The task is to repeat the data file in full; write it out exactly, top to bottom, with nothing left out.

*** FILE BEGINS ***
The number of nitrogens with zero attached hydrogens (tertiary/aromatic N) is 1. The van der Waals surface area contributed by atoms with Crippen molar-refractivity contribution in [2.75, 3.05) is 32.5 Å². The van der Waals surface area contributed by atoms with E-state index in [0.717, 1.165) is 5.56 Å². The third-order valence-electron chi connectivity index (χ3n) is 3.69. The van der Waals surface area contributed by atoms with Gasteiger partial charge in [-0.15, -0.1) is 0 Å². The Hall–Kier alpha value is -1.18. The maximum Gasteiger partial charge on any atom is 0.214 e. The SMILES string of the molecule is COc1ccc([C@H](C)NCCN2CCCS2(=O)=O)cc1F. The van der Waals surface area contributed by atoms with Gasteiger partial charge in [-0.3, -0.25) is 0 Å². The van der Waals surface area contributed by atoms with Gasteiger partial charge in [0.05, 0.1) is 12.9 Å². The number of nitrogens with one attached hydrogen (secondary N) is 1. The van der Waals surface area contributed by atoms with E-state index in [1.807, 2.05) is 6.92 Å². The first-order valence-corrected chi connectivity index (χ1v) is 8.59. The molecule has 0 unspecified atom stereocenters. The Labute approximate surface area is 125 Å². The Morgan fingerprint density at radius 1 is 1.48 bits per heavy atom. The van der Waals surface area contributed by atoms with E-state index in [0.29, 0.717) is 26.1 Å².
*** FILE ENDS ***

The number of nitrogens with zero attached hydrogens (tertiary/aromatic N) is 1. The van der Waals surface area contributed by atoms with Crippen molar-refractivity contribution in [2.75, 3.05) is 32.5 Å². The van der Waals surface area contributed by atoms with E-state index in [0.717, 1.165) is 5.56 Å². The third-order valence-electron chi connectivity index (χ3n) is 3.69. The van der Waals surface area contributed by atoms with Gasteiger partial charge in [-0.15, -0.1) is 0 Å². The Hall–Kier alpha value is -1.18. The maximum Gasteiger partial charge on any atom is 0.214 e. The SMILES string of the molecule is COc1ccc([C@H](C)NCCN2CCCS2(=O)=O)cc1F. The van der Waals surface area contributed by atoms with Gasteiger partial charge in [-0.3, -0.25) is 0 Å². The van der Waals surface area contributed by atoms with Gasteiger partial charge in [0.05, 0.1) is 12.9 Å². The number of nitrogens with one attached hydrogen (secondary N) is 1. The van der Waals surface area contributed by atoms with E-state index in [1.807, 2.05) is 6.92 Å². The first-order valence-corrected chi connectivity index (χ1v) is 8.59. The molecule has 0 unspecified atom stereocenters. The Labute approximate surface area is 125 Å². The Morgan fingerprint density at radius 1 is 1.48 bits per heavy atom. The van der Waals surface area contributed by atoms with E-state index in [0.29, 0.717) is 26.1 Å².